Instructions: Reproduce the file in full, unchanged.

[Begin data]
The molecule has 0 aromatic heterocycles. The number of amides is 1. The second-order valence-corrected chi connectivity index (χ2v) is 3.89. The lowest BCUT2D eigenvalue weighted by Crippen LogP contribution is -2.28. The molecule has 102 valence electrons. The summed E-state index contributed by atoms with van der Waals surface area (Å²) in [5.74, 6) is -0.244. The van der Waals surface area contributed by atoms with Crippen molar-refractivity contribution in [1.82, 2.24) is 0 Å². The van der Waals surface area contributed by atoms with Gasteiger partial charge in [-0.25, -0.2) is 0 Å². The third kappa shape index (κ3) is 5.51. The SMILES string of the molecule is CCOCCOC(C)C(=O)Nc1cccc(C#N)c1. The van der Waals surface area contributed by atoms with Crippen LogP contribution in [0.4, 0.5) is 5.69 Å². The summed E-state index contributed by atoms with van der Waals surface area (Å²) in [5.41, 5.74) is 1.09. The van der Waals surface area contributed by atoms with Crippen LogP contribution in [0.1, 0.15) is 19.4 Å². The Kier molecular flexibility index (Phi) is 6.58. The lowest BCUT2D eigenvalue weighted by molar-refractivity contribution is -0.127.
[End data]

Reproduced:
The molecule has 0 aromatic heterocycles. The number of amides is 1. The second-order valence-corrected chi connectivity index (χ2v) is 3.89. The lowest BCUT2D eigenvalue weighted by Crippen LogP contribution is -2.28. The molecule has 102 valence electrons. The summed E-state index contributed by atoms with van der Waals surface area (Å²) in [5.74, 6) is -0.244. The van der Waals surface area contributed by atoms with Crippen molar-refractivity contribution in [1.82, 2.24) is 0 Å². The van der Waals surface area contributed by atoms with Gasteiger partial charge in [-0.25, -0.2) is 0 Å². The third kappa shape index (κ3) is 5.51. The SMILES string of the molecule is CCOCCOC(C)C(=O)Nc1cccc(C#N)c1. The van der Waals surface area contributed by atoms with Crippen LogP contribution in [0.4, 0.5) is 5.69 Å². The summed E-state index contributed by atoms with van der Waals surface area (Å²) in [5.41, 5.74) is 1.09. The van der Waals surface area contributed by atoms with Crippen LogP contribution in [0.1, 0.15) is 19.4 Å². The Kier molecular flexibility index (Phi) is 6.58. The lowest BCUT2D eigenvalue weighted by molar-refractivity contribution is -0.127.